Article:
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Blog

Are physicists a bunch of self-plagiarizers?

By Hamish Johnston

Not exactly, but they are near the top of the league table when it comes to publishing the same paper in two different journals — according to a preprint from sociologists Vincent Lariviere and Yves Gingras at the University of Quebec in Montreal.

The pair combed millions of papers published between 1980-2007 looking for articles with the exactly the same title, first author and number of references. They found nearly 5000 papers that had been published twice — or about 0.05%.

They then compared the abstracts of the duplicate pairs (when available) and found that more than 52% were identical — and the remaining 48% very similar.

So how did physicists make out?

Nearly 0.08% of papers were duplicates, putting physics in second place after “engineering and technology” with over 0.11%.

Lariviere and Gingras point out that the high number in engineering and technology could be related to the large numbers of conference proceedings published in this field. Interestingly, I had a chat about this with a few journals editors here at IOP Publishing and they told me that publishing a paper in a conference proceedings and then a journal seemed to be a common practice for engineers.

Does this duplication matter?

It does if hiring committees or funding bodies simply tote up a candidate’s publications. However, if it’s quality they are looking for, then duplicate papers appear to be rather poor — Lariviere and Gingras show that the average “impact factor” and number of citations of the duplicates is about 65% of the average value for a physics paper.

Are there legitimate reasons for publishing the same thing twice?

I suppose your could make a case if the research cuts across two different disciplines that rarely read each other’s journals.

But in an age when peer-reviewed publications are the currency of success, it does seem like counterfeiting.

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5 comments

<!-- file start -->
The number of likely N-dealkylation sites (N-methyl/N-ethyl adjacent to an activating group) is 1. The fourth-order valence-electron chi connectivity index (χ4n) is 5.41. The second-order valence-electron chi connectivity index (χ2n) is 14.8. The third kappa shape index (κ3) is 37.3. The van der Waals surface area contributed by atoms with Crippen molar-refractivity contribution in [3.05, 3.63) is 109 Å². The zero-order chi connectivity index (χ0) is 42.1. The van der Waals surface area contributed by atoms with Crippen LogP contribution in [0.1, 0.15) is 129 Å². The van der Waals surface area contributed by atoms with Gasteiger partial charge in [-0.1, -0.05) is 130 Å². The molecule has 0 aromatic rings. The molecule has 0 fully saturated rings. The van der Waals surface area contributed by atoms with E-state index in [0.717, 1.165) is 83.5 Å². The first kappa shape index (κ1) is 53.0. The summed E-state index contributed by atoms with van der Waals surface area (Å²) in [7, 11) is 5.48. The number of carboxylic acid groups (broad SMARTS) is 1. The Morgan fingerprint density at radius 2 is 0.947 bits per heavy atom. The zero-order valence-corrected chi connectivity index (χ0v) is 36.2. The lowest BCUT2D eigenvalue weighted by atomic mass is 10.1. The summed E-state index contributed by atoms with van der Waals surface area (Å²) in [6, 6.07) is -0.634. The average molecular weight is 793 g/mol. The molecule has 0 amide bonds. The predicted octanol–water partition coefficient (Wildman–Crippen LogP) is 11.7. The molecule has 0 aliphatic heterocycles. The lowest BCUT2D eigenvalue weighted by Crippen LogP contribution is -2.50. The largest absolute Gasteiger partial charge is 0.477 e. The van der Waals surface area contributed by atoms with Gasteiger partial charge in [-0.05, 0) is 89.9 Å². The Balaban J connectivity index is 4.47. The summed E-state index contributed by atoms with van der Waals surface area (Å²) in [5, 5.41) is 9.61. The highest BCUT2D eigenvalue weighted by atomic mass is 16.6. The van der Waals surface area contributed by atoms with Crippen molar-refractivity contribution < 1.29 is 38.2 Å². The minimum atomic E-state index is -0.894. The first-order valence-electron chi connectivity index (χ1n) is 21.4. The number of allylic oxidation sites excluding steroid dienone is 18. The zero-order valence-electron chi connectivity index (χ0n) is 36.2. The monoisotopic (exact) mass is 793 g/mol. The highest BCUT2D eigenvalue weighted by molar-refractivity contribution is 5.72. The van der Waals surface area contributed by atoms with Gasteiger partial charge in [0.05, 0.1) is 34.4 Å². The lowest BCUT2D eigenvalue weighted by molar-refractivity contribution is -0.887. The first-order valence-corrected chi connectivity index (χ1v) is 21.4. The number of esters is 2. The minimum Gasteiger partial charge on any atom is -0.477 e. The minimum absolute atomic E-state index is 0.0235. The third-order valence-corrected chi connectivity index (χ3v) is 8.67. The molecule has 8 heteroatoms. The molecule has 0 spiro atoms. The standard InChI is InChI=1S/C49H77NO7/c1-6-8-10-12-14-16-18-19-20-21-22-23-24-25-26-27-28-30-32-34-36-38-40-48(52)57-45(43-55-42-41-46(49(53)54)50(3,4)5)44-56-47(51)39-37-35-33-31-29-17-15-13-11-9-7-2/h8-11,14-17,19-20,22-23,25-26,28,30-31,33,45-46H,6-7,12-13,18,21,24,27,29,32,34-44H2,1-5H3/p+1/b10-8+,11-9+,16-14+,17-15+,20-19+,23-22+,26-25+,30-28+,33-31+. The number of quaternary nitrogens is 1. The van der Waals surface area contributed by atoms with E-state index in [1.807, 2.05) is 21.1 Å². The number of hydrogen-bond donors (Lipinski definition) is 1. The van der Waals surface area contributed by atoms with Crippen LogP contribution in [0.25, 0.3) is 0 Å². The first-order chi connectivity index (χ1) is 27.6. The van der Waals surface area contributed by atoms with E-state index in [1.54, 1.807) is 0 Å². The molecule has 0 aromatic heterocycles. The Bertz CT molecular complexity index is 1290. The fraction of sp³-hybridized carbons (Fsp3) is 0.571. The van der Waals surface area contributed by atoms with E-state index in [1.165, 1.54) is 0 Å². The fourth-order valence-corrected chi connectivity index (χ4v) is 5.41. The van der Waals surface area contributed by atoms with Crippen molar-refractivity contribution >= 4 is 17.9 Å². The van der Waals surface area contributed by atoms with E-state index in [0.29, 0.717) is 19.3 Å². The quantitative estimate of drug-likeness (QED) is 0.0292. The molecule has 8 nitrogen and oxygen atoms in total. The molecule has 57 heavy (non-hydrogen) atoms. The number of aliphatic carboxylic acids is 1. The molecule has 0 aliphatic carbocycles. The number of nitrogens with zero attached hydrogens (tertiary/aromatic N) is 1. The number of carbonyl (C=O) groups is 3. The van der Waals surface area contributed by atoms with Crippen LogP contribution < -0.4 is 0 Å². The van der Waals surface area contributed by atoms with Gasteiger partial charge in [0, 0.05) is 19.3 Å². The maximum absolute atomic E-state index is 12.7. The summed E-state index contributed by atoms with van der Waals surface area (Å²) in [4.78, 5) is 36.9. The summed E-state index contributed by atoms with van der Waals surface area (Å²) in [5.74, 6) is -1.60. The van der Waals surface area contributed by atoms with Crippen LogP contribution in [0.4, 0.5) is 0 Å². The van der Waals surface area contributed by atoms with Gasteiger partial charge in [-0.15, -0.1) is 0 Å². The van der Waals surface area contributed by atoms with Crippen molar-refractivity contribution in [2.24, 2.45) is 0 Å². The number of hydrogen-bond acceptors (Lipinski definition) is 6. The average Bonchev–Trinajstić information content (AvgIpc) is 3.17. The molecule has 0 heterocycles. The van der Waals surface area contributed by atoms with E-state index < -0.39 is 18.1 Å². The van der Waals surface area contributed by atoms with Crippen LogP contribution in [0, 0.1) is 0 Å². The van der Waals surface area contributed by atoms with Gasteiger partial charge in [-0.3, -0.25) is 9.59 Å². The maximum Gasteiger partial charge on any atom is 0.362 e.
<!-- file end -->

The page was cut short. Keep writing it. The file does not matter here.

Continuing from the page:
1. Ender

    These are very good observations. Regarding the peer reviewed journals, eliminating double publishing rests as the responsibility of the referees. It’s their duty to determine whether a submitted paper is just recycled and whether it has enough new results to justify another publication. Indeed, this can only work if the referees are well aware about what is happening in their field; in other words, in the quality of the referees. Another problem is the proliferation of journals. It may be sometimes difficult for a referee to be aware if the paper in question has been already published by some obscure regional journal which hardly anybody reads. I have often found that this can be solved by using search machines, such as Google Scholar, but I wouldn’t give a 100% guarantee.
    Publication in conference proceedings is a different matter. It’s not uncommon that some of the main conferences only publish abstracts, and when they publish extended papers, they are limited in space. Furthermore, they are seldom refereed with the same rigour as archival journals. Therefore, it is a common practice to publish preliminary results in conference proceedings, and then submit the full work to a refereed journal. Where I come from, the evaluating committees simply separate them, and papers in refereed journals are given a greater weight. There’s also a tendency to classify them according to the impact factor of the journals in which the papers are published… but that’s yet another matter you may like to address separately. In the end, I think that what should matter most is the net contribution to the field by a given researcher or research group, independently of all this.

  2. Pauline Rigby

    Does the lower impact factor for the duplicated papers take into account the fact that the impact of each paper is effectively cut in half – half the people reference one paper, the rest the other?

  3. Repetition is mother of wisdom, isn’t it?

  4. Ender

    I was glad to learn today from IOP that:
    “As part of our ongoing commitment to prevent plagiarism, IOP Publishing has joined the CrossCheck service (http://www.crossref.org/crosscheck.html). This initiative will allow us to compare a submitted paper’s content
    against material published by most of the core publishers in the field as well as preprints and other content available on the web. We are sure you will agree that this is a positive step towards isolating cases of plagiarism prior to publication.”

  5. Tom

    Many conference proceedings are not refereed, and physicists publish in them as a courtesy to the conference organizers. Later they publish their paper in a refereed journal.

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